Monkeys, Myths, and Molecules

“Dr. Joe” (from the title of his radio show) has done it again. He keeps putting out books faster than I can take them in; this one is titled Monkeys, Myths, and Molecules. It is packed with pithy analyses of health-related subjects that should be of particular interest to SBM readers.

Dr. Joe is Joseph Schwarcz, a chemistry professor and science popularizer based at McGill University. I’ve reviewed two of his many previous books before, Is that a Fact? here on SBM and The Right Chemistry over at, as well as his free online chemistry lectures, “Food for Thought“, over at As usual, this new book is a compendium of short (four-page) articles on a variety of subjects, written in a humorous, accessible style, and larded with intriguing trivia like where to see the largest illuminated advertising sign in the world.

If you read this book, you will:

  • Learn that Mozart only had seven teeth when he died.
  • Learn what was the first synthetic drug ever given to a human, and who administered it.
  • Learn that Popeye really ate spinach for the vitamin A, not for the iron, and how myths about myths about spinach (no, that’s not a typo) led to ever-increasing misinformation.
  • Hear the story of American military experts in WWII who had the bright idea of turning bats into weapons by attaching small incendiary devices to them. In an experiment hilariously gone wrong, the flaming bats set fire to a general’s car. (Remember that saying about military intelligence?)
  • Learn the role of coprolites (fossilized animal poop) in the development of modern agriculture.
  • Learn why Greek yogurt is not friendly to the environment.

Dr. Joe is a packrat for tidbits like these. I wonder where he finds them all. He seems to have a bottomless supply. One of my favorite chapters describes how a Sherlock Holmes-like pellagra sleuth ended “the scourge of the South.” Joseph Goldberger had started out studying engineering, but switched to medical school, graduated at the top of his class, and became an epidemiologist in the U.S. Public Health Service. A martyr to his cause, he caught almost every disease he studied: dengue fever, typhus, yellow fever. Then the Surgeon General asked him to look into pellagra. At the time, it was thought to be an infectious disease; patients were quarantined and treated with nonsense like castor oil, arsenic, strychnine, and spring water baths. Goldberger noticed that pellagra was rampant among patients in mental hospitals and orphanages, but that it didn’t affect the staff; so he figured that pretty much ruled out infection. He noticed that the patients’ diet differed from the staff’s, so he hypothesized that the cause might be something dietary. He put his hypothesis to the test. In an orphanage, he kept one ward on the usual diet of grits, corn bread, collard greens, fatback and molasses; while another ward additionally got milk, meat, eggs, and fresh vegetables. Pellagra was wiped out in the treated group but unchanged in the control group. He further ruled out infection by holding “filth parties” where the skin, snot, urine, and feces of pellagra patients were mixed into dough and swallowed by volunteers; they didn’t enjoy it, but they didn’t get pellagra. Then he experimented on a group of prisoners and was able to give them pellagra by limiting their diet. (Research ethics were different in his day.)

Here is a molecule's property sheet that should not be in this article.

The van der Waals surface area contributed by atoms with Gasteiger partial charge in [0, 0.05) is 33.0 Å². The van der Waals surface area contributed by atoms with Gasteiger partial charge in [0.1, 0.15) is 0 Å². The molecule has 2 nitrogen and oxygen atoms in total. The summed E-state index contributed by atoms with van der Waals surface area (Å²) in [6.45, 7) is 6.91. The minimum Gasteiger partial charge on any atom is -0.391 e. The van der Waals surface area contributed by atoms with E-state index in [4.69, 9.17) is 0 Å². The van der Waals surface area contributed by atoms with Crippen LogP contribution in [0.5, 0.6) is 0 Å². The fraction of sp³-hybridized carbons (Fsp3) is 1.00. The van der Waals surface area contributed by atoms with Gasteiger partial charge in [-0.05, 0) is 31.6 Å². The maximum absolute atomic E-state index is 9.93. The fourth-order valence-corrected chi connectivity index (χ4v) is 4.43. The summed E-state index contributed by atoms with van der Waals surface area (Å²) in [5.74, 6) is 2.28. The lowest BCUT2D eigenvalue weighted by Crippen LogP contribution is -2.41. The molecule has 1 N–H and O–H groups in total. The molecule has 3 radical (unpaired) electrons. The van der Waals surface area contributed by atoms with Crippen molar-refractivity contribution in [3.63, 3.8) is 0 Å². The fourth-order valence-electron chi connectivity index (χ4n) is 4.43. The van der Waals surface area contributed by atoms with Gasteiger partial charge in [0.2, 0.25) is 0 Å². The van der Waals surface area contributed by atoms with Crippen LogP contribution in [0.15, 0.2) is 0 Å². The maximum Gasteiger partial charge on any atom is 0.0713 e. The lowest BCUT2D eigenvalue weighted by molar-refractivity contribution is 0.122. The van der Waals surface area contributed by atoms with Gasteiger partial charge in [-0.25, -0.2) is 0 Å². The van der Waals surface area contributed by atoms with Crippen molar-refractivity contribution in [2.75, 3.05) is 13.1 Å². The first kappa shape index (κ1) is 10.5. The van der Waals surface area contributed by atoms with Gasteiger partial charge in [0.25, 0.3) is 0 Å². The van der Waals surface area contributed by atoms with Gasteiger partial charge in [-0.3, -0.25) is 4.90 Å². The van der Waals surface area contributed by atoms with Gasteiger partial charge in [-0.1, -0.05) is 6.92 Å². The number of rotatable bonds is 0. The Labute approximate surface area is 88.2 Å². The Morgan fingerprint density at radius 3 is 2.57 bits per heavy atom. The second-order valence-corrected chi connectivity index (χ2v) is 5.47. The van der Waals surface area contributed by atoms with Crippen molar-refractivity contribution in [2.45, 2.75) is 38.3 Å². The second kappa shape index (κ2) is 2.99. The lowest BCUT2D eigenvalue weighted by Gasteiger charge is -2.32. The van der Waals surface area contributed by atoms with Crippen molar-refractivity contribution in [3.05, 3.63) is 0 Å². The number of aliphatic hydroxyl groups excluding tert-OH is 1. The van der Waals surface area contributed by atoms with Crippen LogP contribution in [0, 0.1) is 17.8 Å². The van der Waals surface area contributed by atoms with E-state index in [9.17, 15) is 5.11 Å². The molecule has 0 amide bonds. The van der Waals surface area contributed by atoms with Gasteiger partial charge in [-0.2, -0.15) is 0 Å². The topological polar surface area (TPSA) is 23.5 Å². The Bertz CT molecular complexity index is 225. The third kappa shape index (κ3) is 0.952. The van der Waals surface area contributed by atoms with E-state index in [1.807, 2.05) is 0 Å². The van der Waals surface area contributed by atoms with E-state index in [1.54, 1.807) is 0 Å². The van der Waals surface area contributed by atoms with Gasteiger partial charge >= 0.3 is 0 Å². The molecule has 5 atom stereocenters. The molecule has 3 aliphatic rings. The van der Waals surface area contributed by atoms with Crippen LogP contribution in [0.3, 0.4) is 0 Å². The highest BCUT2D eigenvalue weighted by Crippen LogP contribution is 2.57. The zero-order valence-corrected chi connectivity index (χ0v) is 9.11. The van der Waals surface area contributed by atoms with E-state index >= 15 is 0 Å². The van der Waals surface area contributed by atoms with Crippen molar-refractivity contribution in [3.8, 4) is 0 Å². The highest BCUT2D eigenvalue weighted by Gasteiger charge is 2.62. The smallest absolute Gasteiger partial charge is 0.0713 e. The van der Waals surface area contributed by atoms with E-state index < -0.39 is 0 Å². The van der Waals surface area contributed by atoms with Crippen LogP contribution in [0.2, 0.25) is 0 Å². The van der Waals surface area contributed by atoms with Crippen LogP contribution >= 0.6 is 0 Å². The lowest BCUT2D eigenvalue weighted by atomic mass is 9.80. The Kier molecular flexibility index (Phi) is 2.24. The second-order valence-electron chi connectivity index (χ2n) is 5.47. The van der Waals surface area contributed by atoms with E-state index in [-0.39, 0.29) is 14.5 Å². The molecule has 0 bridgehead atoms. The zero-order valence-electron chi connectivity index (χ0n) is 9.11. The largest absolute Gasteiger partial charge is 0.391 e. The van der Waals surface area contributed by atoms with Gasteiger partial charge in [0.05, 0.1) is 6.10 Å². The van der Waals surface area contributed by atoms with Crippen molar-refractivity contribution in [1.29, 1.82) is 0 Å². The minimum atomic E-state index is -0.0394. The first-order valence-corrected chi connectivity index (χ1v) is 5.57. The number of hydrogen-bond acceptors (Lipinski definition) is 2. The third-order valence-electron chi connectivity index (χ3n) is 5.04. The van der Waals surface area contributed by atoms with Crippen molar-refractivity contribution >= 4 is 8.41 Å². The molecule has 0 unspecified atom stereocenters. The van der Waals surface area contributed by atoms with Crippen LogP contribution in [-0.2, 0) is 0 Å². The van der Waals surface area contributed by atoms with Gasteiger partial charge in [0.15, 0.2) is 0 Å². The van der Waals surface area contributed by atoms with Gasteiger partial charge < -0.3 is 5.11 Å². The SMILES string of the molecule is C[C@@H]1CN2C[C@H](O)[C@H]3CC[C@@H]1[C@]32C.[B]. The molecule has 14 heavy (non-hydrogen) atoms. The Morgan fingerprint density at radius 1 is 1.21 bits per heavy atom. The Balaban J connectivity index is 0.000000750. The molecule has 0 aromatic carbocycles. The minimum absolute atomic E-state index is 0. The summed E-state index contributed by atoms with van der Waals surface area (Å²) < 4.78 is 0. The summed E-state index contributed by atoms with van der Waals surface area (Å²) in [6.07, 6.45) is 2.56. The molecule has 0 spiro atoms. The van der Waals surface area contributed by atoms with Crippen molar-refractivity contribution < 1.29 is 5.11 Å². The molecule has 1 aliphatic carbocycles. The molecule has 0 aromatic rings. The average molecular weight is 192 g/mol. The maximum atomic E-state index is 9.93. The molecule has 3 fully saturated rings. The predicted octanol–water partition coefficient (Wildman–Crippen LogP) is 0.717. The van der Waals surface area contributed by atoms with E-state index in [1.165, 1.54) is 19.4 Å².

He went on to show that pellagra could be reversed by brewer’s yeast, but he didn’t know why. Later, other researchers extracted niacin (vitamin B3) from liver and demonstrated that it would cure pellagra. Interestingly, the liver can make niacin from the amino acid tryptophan, but conversion is so slow and inefficient that unless there is a large amount of protein in the diet, the liver can’t produce enough to meet the body’s needs. When niacin was added to bread in 1938, the incidence of pellagra dropped dramatically.

People in Mexico lived mainly on corn; why didn’t they get pellagra? Scientists finally solved the puzzle. There is niacin in corn, but it is bound to other molecules and is unavailable to the body. Fortunately, the Mexican practice of soaking corn in a lime solution (nixtamalization) releases the bound niacin.

Niacin is a fascinating detective story that has the added virtue of being true. It’s a great example of how the scientific method operates to improve our understanding of the world and how it contributes to human welfare. As the comic says, Science. It Works, Bitches.

Pippi Longstocking, Thomas Edison, Houdini, Montezuma, and the Queen of Sheba make an appearance in these pages, along with a lot of other celebrities past and present. Dr. Joe skewers food myths, opposition to GMOs, Dr. Oz, and Vani Hari, aka the Food Babe. He gives us the straight dope on a wide variety of subjects including ripe bananas, cholesterol, sugar, E. coli, BPA, the connection between armpit cheese and mosquitos, apple peels, chewing gum, the “natural” fallacy, nanosilver, smart meters, cat pheromones, malaria, Norwalk virus, cobwebs in the nose, and many others.

This is just a taste from Dr. Joe’s latest banquet of educational and entertaining snacks. I hope it will whet your appetite.



Posted by Harriet Hall

Harriet Hall, MD also known as The SkepDoc, is a retired family physician who writes about pseudoscience and questionable medical practices. She received her BA and MD from the University of Washington, did her internship in the Air Force (the second female ever to do so),  and was the first female graduate of the Air Force family practice residency at Eglin Air Force Base. During a long career as an Air Force physician, she held various positions from flight surgeon to DBMS (Director of Base Medical Services) and did everything from delivering babies to taking the controls of a B-52. She retired with the rank of Colonel.  In 2008 she published her memoirs, Women Aren't Supposed to Fly.